The Kalahari is the home of wandering Bushmen (q.v.), who live entirely by the chase, killing their prey with poisoned arrows, of Ba-Kalahari, and along the western border of Hottentots, who are both hunters and cattle-rearers. The Ba-Kalahari (men of the Kalahari), who constitute the majority of the inhabitants, appear to belong to the Batau tribe of the Bechuanas, now no longer having separate tribal existence, and traditionally reported to be the oldest of the Bechuana tribes. Their features are markedly negroid, though their skin is less black than that of many negro peoples. They have thin legs and arms. The Ba-Kalahari are said to have possessed enormous herds of large horned cattle until deprived of them and driven into the desert by a fresh migration of more powerful Bechuana tribes. Unlike the Bushmen, and in spite of desert life, the Ba-Kalahari have a true passion for agriculture and cattle-breeding. They carefully cultivate their gardens, though in many cases all they can grow is a scanty supply of melons and pumpkins, and they rear small herds of goats. They are also clever hunters, and from the neighbouring Bechuana chiefs obtain spears, knives, tobacco and dogs in exchange for the skins of the animals they kill. In disposition they are peaceful to timidity, grave and almost morose. Livingstone states that he never saw Ba-Kalahari children at play. An ingenious method is employed to obtain water where there is no open well or running stream. To one end of a reed about 2 ft. long a bunch of grass is tied, and this end of the reed is inserted in a hole dug at a spot where water is known to exist underground, the wet sand being rammed down firmly round it. An ostrich egg-shell, the usual water vessel, is placed on the ground alongside the reed. The water-drawer, generally a woman, then sucks up the water through the reed, dexterously squirting it into the adjacent egg-shell. To aid her aim she places between her lips a straw, the other end of which is inserted in the shell. The shells, when filled, are buried, the object of the Ba-Kalahari being to preserve their supplies from any sudden raid by Bushmen or other foe. Early travellers stated that no amount of bullying or hunting in a Ba-Kalahari village would result in a find of water; but that on friendly relations being established the natives would bring a supply, however arid the district. The British government has since sunk wells in one or two districts. Though the Ba-Kalahari have no religion in the strict sense of the word, they show traces of totemism, and as Batau, i.e. “men of the lion,” revere rather than fear that beast.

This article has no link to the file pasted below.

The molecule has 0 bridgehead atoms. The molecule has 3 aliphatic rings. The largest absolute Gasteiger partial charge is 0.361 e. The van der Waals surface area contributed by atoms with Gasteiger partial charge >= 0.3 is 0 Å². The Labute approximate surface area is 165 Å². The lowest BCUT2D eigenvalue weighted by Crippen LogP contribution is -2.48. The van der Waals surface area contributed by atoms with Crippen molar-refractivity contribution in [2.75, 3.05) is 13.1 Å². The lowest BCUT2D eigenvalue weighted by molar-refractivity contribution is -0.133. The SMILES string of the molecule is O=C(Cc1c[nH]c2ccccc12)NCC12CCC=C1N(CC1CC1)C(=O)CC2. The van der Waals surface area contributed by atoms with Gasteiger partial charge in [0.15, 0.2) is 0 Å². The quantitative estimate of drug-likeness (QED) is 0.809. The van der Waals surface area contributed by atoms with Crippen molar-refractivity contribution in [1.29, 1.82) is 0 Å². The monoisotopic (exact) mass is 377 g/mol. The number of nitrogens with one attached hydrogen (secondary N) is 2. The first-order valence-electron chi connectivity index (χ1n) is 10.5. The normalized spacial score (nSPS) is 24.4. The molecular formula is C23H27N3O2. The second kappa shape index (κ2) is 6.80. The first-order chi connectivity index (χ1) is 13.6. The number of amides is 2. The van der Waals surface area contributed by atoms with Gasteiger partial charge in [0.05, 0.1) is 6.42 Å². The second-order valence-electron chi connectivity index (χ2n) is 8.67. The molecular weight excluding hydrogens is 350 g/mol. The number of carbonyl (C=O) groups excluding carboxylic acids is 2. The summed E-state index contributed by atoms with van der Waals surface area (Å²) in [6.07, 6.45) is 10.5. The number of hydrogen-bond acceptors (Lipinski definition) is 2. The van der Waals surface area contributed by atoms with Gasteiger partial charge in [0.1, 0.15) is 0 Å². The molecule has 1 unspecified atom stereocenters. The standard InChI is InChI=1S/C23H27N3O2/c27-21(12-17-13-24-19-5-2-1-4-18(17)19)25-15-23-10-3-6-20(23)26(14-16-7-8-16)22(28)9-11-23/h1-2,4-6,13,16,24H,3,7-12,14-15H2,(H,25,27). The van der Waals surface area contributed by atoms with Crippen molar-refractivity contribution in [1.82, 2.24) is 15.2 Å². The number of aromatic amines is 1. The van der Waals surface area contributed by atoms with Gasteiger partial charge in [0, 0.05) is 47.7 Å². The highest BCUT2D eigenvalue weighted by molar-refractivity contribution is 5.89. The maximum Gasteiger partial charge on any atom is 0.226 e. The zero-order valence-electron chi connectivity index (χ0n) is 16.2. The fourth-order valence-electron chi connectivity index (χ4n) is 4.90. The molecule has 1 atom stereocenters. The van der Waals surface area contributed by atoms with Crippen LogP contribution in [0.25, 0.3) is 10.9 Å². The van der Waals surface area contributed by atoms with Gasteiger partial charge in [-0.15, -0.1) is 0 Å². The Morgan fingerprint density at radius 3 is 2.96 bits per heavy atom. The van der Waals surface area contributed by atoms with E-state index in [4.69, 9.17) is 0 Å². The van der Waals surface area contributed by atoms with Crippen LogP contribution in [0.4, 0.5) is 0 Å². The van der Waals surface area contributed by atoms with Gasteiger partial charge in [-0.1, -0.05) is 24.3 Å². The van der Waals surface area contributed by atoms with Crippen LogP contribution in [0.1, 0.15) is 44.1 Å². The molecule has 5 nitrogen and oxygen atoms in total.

The Kalahari was first crossed to Lake Ngami by David Livingstone, accompanied by William C. Oswell, in 1849. In 1878–1879 a party of Boers, with about three hundred wagons, trekked from the Transvaal across the Kalahari to Ngami and thence to the hinterland of Angola. Many of the party, men, women and children, perished of thirst during the journey. Survivors stated that in all some 250 people and 9000 cattle died.

See Bechuanaland. Die Kalahari, by Dr Siegfried Passarge (Berlin, 1904), is a valuable treatise on the geology, topography, hydrography, climate and flora of the desert, with maps and bibliography. The author spent two years (1896–1898) in the Kalahari. See also Missionary Travels and Researches in South Africa, &c., by David Livingstone (London, 1857).